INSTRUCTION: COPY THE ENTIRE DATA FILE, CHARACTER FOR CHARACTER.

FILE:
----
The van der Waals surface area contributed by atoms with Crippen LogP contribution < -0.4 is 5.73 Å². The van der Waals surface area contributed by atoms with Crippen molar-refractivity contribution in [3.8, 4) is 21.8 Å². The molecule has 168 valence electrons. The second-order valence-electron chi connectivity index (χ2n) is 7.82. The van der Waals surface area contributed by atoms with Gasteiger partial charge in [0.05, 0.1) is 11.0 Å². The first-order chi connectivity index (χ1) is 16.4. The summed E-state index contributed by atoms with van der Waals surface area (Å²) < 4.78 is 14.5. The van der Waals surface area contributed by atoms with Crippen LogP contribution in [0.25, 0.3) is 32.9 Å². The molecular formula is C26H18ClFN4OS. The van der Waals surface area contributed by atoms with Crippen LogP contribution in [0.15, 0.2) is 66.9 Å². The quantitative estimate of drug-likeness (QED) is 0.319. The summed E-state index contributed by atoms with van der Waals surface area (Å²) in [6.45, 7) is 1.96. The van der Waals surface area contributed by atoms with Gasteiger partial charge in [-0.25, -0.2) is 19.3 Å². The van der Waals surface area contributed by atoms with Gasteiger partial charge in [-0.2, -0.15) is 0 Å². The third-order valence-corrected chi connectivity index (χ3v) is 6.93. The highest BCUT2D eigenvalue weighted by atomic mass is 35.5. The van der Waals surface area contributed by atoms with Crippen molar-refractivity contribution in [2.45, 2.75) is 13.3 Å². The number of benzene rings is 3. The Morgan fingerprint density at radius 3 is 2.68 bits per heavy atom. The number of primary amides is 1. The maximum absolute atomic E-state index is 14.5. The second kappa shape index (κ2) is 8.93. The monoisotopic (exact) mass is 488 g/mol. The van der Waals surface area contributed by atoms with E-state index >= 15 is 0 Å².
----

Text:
The van der Waals surface area contributed by atoms with Crippen LogP contribution < -0.4 is 5.73 Å². The van der Waals surface area contributed by atoms with Crippen molar-refractivity contribution in [3.8, 4) is 21.8 Å². The molecule has 168 valence electrons. The second-order valence-electron chi connectivity index (χ2n) is 7.82. The van der Waals surface area contributed by atoms with Gasteiger partial charge in [0.05, 0.1) is 11.0 Å². The first-order chi connectivity index (χ1) is 16.4. The summed E-state index contributed by atoms with van der Waals surface area (Å²) < 4.78 is 14.5. The van der Waals surface area contributed by atoms with Crippen LogP contribution in [0.25, 0.3) is 32.9 Å². The molecular formula is C26H18ClFN4OS. The van der Waals surface area contributed by atoms with Crippen LogP contribution in [0.15, 0.2) is 66.9 Å². The quantitative estimate of drug-likeness (QED) is 0.319. The summed E-state index contributed by atoms with van der Waals surface area (Å²) in [6.45, 7) is 1.96. The van der Waals surface area contributed by atoms with Gasteiger partial charge in [-0.25, -0.2) is 19.3 Å². The van der Waals surface area contributed by atoms with Gasteiger partial charge in [-0.2, -0.15) is 0 Å². The third-order valence-corrected chi connectivity index (χ3v) is 6.93. The highest BCUT2D eigenvalue weighted by atomic mass is 35.5. The van der Waals surface area contributed by atoms with Crippen molar-refractivity contribution in [2.45, 2.75) is 13.3 Å². The number of benzene rings is 3. The Morgan fingerprint density at radius 3 is 2.68 bits per heavy atom. The number of primary amides is 1. The maximum absolute atomic E-state index is 14.5. The second kappa shape index (κ2) is 8.93. The monoisotopic (exact) mass is 488 g/mol. The van der Waals surface area contributed by atoms with E-state index >= 15 is 0 Å².